Title

UND Chinese Studies director Min (Leslie) Wang looks to expand program

Authors

Brian Johnson

Document Type

Article

Publication Date

5-11-2015

Abstract

UND Chinese Studies director Min (Leslie) Wang looks to expand program

“Min” is Chinese for smart.

It's a safe bet that Min (Leslie) Wang's parents didn't know she would teach as an adult. They just serendipitously gave her a name that stands out on an academic's resume.

After finishing her Ph.D. dissertation at Harvard in 2013, and spending two years on her post-doc there, Wang was hired by the University of North Dakota to run the Chinese Studies program.

UND already had strong ties to China, which translates in English to "Middle Kingdom.” Chinese students are the most populous international student demographic on campus, according to the International Centre. Also, UND Aerospace trains Air China pilots year-round, there is a Chinese Student and Scholars Association on campus, and in March, UND Music faculty visited the University of Shanghai Science and Technology (USST) in Wang's native Shanghai for a one-week musical and goodwill tour. The visit strengthened longstanding connections that have existed between UND and USST.

For her part, Wang is looking to strengthen the cultural bridge between the U.S. and China even more through the obvious conduit ? language.

“The Chinese programs at universities are expanding,” said Wang. “When I was at Harvard, the classes were getting bigger and getting more popular.”

The reason behind the growing popularity of Chinese isn't mysterious. It's one of the oldest languages with roughly 1 billion native speakers ? more than any other language. Furthermore, according to the international monetary fund, China surpassed the United States to become the world’s largest economy in 2014.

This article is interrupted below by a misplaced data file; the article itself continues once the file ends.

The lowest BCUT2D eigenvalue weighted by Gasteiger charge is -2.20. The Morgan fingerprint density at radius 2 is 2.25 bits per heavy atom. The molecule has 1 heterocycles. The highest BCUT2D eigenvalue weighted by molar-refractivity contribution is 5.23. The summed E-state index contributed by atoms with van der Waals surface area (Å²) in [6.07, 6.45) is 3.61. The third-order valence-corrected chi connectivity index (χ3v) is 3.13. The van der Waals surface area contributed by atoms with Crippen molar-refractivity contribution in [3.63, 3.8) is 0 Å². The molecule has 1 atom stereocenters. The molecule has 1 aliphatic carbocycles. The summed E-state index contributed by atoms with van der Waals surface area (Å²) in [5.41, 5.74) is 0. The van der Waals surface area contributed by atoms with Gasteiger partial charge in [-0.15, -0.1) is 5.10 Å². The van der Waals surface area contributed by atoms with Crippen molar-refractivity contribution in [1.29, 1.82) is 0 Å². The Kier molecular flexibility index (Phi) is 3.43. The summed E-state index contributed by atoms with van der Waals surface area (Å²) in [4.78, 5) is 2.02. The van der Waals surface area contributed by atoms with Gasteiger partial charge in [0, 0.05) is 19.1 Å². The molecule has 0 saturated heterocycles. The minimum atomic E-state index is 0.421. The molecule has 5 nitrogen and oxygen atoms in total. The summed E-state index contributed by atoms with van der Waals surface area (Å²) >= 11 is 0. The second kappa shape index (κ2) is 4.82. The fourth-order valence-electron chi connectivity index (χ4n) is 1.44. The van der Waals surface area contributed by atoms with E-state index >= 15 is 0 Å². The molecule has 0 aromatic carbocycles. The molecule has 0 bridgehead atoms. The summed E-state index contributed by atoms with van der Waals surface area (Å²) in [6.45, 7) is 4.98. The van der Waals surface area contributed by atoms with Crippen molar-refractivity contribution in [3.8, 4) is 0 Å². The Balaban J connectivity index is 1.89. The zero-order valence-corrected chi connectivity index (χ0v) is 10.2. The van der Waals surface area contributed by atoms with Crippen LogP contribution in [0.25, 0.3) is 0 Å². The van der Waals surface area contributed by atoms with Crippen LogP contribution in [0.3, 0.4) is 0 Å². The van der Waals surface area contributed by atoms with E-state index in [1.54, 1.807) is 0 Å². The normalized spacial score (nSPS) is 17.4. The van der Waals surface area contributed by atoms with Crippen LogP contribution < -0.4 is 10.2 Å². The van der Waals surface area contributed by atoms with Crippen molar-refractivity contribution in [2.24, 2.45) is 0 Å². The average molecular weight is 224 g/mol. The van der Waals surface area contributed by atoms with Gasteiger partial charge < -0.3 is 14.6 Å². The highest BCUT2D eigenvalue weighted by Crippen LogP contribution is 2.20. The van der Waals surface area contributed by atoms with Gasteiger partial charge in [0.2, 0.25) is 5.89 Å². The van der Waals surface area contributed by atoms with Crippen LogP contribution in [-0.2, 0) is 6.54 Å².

Wang is trying to mimic China's economic ascension with Mandarin Chinese in UND’s Chinese Studies program.

Her personality and passion for teaching make her a natural for program building. Outgoing, energetic and "min," Wang is quick to chat-up anyone interested in taking Chinese courses. Since arriving on campus, she has developed the Chinese Studies Facebook page, hosted dinners at China Garden restaurant and organized free movie nights throughout the spring semester.

After one semester in Grand Forks, Wang has learned a lot about the local culture, and plans to adjust next year’s events accordingly.

"I'll try to avoid scheduling events on hockey nights," Wang laughs.

While Wang has noticed some community interest in learning Chinese among the youth, she also senses a hesitation to study a language that doesn't use the 26-letter modern English alphabet.

“If you only learn 1,000 Chinese characters, the coverage rate is 92 percent,” said Wang. “If you only learn 160 characters, you conquered 50 percent of all characters. You don’t have to wait for too long."

"Chinese characters are like Legos ? you can snap them together," said Wang.

The grammar is easy and relaxed as well, said Wang. The order of words doesn’t change when you turn a statement into a question like it does for English. In Chinese, you don't have to worry about conjugating words, gender, tense, aspect, inflections, prefixes and postfixes, etc.

"After one year, you can accumulate your Chinese vocabulary quickly and read characters easily,” said Wang.

She is also aware there are students interested in taking her classes that don't have the time or the means.

Recently, Chinese Studies partnered with UND Online & Distance Education to offer two online Chinese language courses for the summer semester. They are the first online Chinese language offerings in North Dakota.

“I just had a student that wanted to come to my class, but couldn’t because of a scheduling conflict throughout the semester," said Wang. "She just signed up for the online course.”

Online Chinese 101 starts in the fall semester of 2015 and Chinese 102 is in the spring semester of 2016.

Wang will continue to build platform for UND's Chinese program, but teaching is constantly on her mind. There are dinner mats in her office that she picked up from a restaurant with Chinese zodiac characters in the design. They'll be interesting visuals for classroom lectures.

For more information on UND's online courses, visit UND.edu/online or contact the UND Office of Extended Learning at 1.800.CALL.UND.

Brian Johnson University & Public Affairs writer

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